Ecological research includes social–ecological–evolutionary processes, but the intersectionality and feedbacks between ecology and environmental justice (EJ) remain low. We here present opportunities for ecological research contributions to EJ. Ultimately, such work can reduce racial and social disparities in environmental provisioning and improve global environmental sustainability.
Pedigree-based assessment of recent population connectivity in a threatened rattlesnake
Scott Martin, Greg Lipps, H. Lisle Gibbs. 2021. Authorea. DOI: 10.22541/au.161125642.28501978/v1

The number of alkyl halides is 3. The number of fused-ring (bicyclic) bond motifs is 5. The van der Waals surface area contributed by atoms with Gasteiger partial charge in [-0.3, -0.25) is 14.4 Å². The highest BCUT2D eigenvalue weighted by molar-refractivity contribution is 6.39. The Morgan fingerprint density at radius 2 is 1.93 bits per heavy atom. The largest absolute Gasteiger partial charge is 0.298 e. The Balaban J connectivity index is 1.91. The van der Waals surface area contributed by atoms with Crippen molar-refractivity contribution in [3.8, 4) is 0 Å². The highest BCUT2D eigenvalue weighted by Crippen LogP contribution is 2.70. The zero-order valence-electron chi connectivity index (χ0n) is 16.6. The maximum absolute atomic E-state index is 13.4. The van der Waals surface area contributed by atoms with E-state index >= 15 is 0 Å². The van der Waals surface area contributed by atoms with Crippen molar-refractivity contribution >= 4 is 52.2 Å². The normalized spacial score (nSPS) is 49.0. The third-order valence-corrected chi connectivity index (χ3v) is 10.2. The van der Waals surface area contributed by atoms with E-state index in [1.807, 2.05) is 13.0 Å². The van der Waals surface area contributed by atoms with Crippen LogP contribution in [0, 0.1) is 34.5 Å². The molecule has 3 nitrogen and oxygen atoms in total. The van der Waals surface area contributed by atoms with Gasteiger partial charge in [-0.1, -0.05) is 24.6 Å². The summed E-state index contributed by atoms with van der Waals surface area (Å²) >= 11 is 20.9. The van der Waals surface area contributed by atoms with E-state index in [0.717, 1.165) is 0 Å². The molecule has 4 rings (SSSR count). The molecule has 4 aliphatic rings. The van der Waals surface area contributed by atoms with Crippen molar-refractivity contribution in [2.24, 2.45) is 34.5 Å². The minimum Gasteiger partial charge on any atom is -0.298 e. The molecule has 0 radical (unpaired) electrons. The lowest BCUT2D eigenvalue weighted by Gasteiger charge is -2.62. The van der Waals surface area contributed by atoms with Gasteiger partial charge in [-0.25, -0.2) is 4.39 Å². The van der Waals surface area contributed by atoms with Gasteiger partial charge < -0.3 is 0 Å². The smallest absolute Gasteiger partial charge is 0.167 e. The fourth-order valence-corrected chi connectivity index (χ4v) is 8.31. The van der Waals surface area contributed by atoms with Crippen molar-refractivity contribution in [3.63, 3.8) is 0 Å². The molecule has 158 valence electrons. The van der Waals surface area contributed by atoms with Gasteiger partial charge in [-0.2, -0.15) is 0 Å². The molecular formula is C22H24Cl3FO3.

Managing endangered species in fragmented landscapes requires estimating dispersal rates between populations over contemporary timescales. Here we develop a new method for quantifying recent dispersal using genetic pedigree data for close and distant kin. Specifically, we describe an approach that infers missing shared ancestors between pairs of kin in habitat patches across a fragmented landscape. We then apply a stepping-stone model to assign unsampled individuals in the pedigree to probable locations based on minimizing the number of movements required to produce the observed locations in sampled kin pairs. Finally, we use all pairs of reconstructed parent-offspring sets to estimate dispersal rates between habitat patches under a Bayesian model. Our approach measures connectivity over the timescale represented by the small number of generations contained within the pedigree and so is appropriate for estimating the impacts of recent habitat changes due to human activity. We used our method to estimate recent movement between newly discovered populations of threatened Eastern Massasauga Rattlesnakes (Sistrurus catenatus) using data from 2996 RAD-based genetic loci. Our pedigree analyses found no evidence for contemporary connectivity between five genetic groups, but, as validation of our approach, showed high dispersal rates between sample sites within a single genetic cluster. We conclude that these five genetic clusters of Eastern Massasauga Rattlesnakes have small numbers of resident snakes and are demographically isolated conservation units. More broadly, our methodology can be widely applied to determine contemporary connectivity rates, independent of bias from shared genetic similarity due to ancestry that impacts other approaches.